A Common Scenario
One child has arms crossed while he shouts back short defensive remarks. The other is wailing with huge tears flooding his cheeks. Fingers are being pointed while other students arrive to back their chosen party. Both of the initial kids are offended, past the point of reason, and a long way from a solution.
Part of the reason I love teaching is the unique dynamics found in each class. (I often need to remind myself that this is a good thing.)
This year is no different. This group carries with it a wide range on the sensitivity spectrum. I’ve witnessed moments of oversensitivity opening an onslaught of tears. There’s also been the impulsive stance of insensitivity. How does one even relate to both ends of the spectrum and everywhere in between? How do we connect and meet the needs of every individual? Especially when a student’s needs and sensitivity could change from one week to the next. (This definitely happens in sixth grade!)
So my choices are:
- I can authoritatively shut down the situation without connecting with either child involved.
- I can affirm each child’s stance and emotions. Sort and set apart the truth in the scenario from the presumptions and misconceptions.
One of these takes listening, patience, and a balance of sensitivity and reason.
Why It’s Not That Easy
The first understanding I had to reach before affectively approaching this issue was that No One desires either extreme. No One wants to be overly sensitive or insensitive. Of course I’m never reminded of these important revelations in the moment, this reflection happened days after while cutting the grass on a Saturday. Another reason I should cut the grass more.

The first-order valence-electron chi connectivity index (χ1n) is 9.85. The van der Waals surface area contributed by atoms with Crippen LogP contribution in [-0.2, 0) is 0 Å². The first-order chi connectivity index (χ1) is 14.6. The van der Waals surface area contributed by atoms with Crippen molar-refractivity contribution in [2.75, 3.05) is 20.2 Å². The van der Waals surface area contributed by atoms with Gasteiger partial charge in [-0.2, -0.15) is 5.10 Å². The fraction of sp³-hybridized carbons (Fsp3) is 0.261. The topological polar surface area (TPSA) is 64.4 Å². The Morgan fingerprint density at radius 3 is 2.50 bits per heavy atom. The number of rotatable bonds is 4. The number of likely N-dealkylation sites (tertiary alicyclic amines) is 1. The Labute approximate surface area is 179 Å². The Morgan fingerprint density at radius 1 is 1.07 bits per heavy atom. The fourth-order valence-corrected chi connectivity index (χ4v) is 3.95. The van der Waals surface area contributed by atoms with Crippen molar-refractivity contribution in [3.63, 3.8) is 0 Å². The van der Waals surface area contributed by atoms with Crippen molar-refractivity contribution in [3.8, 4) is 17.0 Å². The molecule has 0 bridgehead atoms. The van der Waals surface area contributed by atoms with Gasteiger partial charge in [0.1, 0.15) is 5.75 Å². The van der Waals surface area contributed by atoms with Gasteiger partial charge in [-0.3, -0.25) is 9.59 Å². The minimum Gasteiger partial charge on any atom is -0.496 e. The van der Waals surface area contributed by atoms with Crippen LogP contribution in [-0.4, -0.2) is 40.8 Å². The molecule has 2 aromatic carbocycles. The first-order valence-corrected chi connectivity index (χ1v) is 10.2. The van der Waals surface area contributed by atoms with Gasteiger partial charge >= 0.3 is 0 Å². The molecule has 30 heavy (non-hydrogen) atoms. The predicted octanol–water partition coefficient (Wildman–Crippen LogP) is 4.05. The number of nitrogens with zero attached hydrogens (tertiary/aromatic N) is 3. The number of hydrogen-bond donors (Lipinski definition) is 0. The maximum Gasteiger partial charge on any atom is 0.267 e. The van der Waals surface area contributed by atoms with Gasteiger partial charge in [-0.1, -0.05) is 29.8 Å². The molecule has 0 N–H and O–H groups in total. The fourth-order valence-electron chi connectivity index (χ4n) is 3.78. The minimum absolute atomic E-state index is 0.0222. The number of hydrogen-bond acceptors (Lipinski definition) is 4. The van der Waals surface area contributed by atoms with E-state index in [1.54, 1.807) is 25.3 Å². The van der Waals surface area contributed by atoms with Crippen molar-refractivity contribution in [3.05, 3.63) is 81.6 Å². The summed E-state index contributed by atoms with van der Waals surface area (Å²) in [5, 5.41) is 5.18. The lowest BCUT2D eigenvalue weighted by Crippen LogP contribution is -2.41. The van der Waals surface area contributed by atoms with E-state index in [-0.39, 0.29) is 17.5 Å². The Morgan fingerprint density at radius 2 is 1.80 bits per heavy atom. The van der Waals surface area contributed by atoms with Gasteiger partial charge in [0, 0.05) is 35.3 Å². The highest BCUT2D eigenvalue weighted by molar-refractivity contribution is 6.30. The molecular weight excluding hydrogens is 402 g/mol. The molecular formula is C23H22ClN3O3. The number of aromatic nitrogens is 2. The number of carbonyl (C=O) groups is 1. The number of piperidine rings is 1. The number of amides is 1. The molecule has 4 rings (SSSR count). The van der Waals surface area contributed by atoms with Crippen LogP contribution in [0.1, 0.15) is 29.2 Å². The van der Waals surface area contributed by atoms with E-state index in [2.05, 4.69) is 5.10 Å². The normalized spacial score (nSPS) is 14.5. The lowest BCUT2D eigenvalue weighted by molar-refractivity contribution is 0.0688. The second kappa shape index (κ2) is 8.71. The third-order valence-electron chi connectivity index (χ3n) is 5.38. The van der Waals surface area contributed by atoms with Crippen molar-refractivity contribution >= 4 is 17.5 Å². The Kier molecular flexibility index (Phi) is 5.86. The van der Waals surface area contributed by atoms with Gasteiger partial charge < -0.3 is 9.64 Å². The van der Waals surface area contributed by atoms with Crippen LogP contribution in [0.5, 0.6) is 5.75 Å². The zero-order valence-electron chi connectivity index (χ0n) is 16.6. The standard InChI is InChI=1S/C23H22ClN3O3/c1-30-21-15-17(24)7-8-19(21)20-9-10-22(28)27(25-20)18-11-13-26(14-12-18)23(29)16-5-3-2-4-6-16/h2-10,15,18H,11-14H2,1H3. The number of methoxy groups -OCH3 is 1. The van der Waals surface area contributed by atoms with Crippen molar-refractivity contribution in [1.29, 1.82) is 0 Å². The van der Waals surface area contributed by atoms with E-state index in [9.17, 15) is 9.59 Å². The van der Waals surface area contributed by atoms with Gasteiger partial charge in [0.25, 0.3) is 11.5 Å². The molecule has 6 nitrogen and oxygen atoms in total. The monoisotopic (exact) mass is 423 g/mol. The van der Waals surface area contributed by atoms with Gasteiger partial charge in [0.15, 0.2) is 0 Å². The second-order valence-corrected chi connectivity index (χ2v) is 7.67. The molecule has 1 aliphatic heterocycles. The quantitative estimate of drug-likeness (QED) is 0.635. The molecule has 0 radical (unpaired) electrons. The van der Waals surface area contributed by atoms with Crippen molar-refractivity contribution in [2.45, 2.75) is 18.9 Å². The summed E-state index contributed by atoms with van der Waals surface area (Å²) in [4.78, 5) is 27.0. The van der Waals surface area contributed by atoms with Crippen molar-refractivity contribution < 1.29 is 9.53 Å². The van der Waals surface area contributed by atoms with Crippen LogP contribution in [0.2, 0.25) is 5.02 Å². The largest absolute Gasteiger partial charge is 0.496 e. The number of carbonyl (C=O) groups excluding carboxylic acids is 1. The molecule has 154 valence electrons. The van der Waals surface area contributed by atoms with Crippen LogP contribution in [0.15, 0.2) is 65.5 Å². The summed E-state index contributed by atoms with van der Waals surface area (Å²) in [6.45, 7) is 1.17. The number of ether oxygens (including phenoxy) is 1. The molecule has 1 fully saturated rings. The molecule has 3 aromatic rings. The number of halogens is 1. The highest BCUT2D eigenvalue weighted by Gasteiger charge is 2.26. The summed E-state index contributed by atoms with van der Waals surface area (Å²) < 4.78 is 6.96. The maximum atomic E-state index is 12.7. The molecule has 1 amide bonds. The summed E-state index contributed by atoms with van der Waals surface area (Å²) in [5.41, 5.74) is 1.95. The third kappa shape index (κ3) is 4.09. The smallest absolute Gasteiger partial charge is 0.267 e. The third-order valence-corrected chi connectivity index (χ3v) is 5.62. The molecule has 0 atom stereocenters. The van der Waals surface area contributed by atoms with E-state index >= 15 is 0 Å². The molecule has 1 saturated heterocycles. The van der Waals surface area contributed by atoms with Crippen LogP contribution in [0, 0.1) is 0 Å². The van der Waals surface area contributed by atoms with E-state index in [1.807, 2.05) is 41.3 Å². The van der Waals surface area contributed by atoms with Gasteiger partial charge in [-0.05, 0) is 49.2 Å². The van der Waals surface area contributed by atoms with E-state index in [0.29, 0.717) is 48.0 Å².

I then began to consider, “What causes one to be on either extreme of this sensitivity spectrum?” There has to be a cause to one bawling due to a peer’s single spoken word. Or why one wouldn’t anticipate the effects of his/her insensitive actions. I wrongly started speculating causes to be factors such as homelife, unhealthy relationships, poor self-image, and so on.
Then I looked inward.
The second realization of the matter came a day after cutting the grass. This type of reflection doesn’t happen quickly for me but thanks to God it did happen.
My mind reeled in my personal bouts of oversensitivity. Then the insensitive moments came rushing to my recognition.
“As water reflects the face, so one’s life reflects the heart.” Proverbs 27:19
Wait, I’m broken too. I embody both extremes of this spectrum? Yes, and so do you. This is the reality of being human…
Insensitivity equals a lack of grace
Oversensitivity grows from needing the approval of others, or validation of self.
Both ends of the spectrum is a result of one attempting to please their own flesh.
I must be a better model of selflessness and servanthood for my students. “Is my response pleasing my flesh or pleasing the Spirit?” A questions I can’t ask myself enough.
Galatians 6: 7-8